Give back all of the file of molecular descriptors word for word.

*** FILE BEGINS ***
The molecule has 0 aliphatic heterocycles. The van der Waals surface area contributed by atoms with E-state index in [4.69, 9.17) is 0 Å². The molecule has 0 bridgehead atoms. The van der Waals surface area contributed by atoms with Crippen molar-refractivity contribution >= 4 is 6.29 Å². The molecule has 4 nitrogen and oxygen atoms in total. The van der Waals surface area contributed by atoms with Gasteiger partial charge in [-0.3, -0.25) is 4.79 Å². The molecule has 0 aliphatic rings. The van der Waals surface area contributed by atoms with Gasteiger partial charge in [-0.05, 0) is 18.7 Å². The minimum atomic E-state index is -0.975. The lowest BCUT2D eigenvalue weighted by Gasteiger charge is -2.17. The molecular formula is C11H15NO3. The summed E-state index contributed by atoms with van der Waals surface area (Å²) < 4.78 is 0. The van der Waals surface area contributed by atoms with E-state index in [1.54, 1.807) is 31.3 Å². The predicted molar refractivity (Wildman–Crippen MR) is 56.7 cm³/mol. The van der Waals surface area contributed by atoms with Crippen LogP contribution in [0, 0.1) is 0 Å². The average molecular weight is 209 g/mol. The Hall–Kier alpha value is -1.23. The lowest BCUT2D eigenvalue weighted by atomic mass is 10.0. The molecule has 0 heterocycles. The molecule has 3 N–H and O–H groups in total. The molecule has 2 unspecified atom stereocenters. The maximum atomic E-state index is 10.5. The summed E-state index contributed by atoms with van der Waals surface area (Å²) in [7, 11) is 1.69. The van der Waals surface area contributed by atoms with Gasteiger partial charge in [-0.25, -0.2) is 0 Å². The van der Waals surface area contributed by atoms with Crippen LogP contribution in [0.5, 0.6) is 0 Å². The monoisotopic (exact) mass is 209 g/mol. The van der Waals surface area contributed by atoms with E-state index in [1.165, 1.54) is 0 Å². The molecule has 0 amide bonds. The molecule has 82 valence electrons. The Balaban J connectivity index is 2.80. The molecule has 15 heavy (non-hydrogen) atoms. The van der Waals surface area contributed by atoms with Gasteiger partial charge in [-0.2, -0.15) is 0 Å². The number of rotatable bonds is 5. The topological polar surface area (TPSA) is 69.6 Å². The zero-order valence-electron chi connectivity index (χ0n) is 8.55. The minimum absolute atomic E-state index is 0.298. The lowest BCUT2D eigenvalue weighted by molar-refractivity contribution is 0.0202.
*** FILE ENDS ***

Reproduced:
The molecule has 0 aliphatic heterocycles. The van der Waals surface area contributed by atoms with E-state index in [4.69, 9.17) is 0 Å². The molecule has 0 bridgehead atoms. The van der Waals surface area contributed by atoms with Crippen molar-refractivity contribution >= 4 is 6.29 Å². The molecule has 4 nitrogen and oxygen atoms in total. The van der Waals surface area contributed by atoms with Gasteiger partial charge in [-0.3, -0.25) is 4.79 Å². The molecule has 0 aliphatic rings. The van der Waals surface area contributed by atoms with Gasteiger partial charge in [-0.05, 0) is 18.7 Å². The minimum atomic E-state index is -0.975. The lowest BCUT2D eigenvalue weighted by Gasteiger charge is -2.17. The molecular formula is C11H15NO3. The summed E-state index contributed by atoms with van der Waals surface area (Å²) < 4.78 is 0. The van der Waals surface area contributed by atoms with E-state index in [1.54, 1.807) is 31.3 Å². The predicted molar refractivity (Wildman–Crippen MR) is 56.7 cm³/mol. The van der Waals surface area contributed by atoms with Crippen LogP contribution in [0, 0.1) is 0 Å². The average molecular weight is 209 g/mol. The Hall–Kier alpha value is -1.23. The lowest BCUT2D eigenvalue weighted by atomic mass is 10.0. The molecule has 0 heterocycles. The molecule has 3 N–H and O–H groups in total. The molecule has 2 unspecified atom stereocenters. The maximum atomic E-state index is 10.5. The summed E-state index contributed by atoms with van der Waals surface area (Å²) in [7, 11) is 1.69. The van der Waals surface area contributed by atoms with Gasteiger partial charge in [-0.25, -0.2) is 0 Å². The van der Waals surface area contributed by atoms with Crippen LogP contribution in [0.5, 0.6) is 0 Å². The monoisotopic (exact) mass is 209 g/mol. The van der Waals surface area contributed by atoms with E-state index in [1.165, 1.54) is 0 Å². The molecule has 0 amide bonds. The molecule has 82 valence electrons. The Balaban J connectivity index is 2.80. The molecule has 15 heavy (non-hydrogen) atoms. The van der Waals surface area contributed by atoms with Gasteiger partial charge in [-0.2, -0.15) is 0 Å². The number of rotatable bonds is 5. The topological polar surface area (TPSA) is 69.6 Å². The zero-order valence-electron chi connectivity index (χ0n) is 8.55. The minimum absolute atomic E-state index is 0.298. The lowest BCUT2D eigenvalue weighted by molar-refractivity contribution is 0.0202.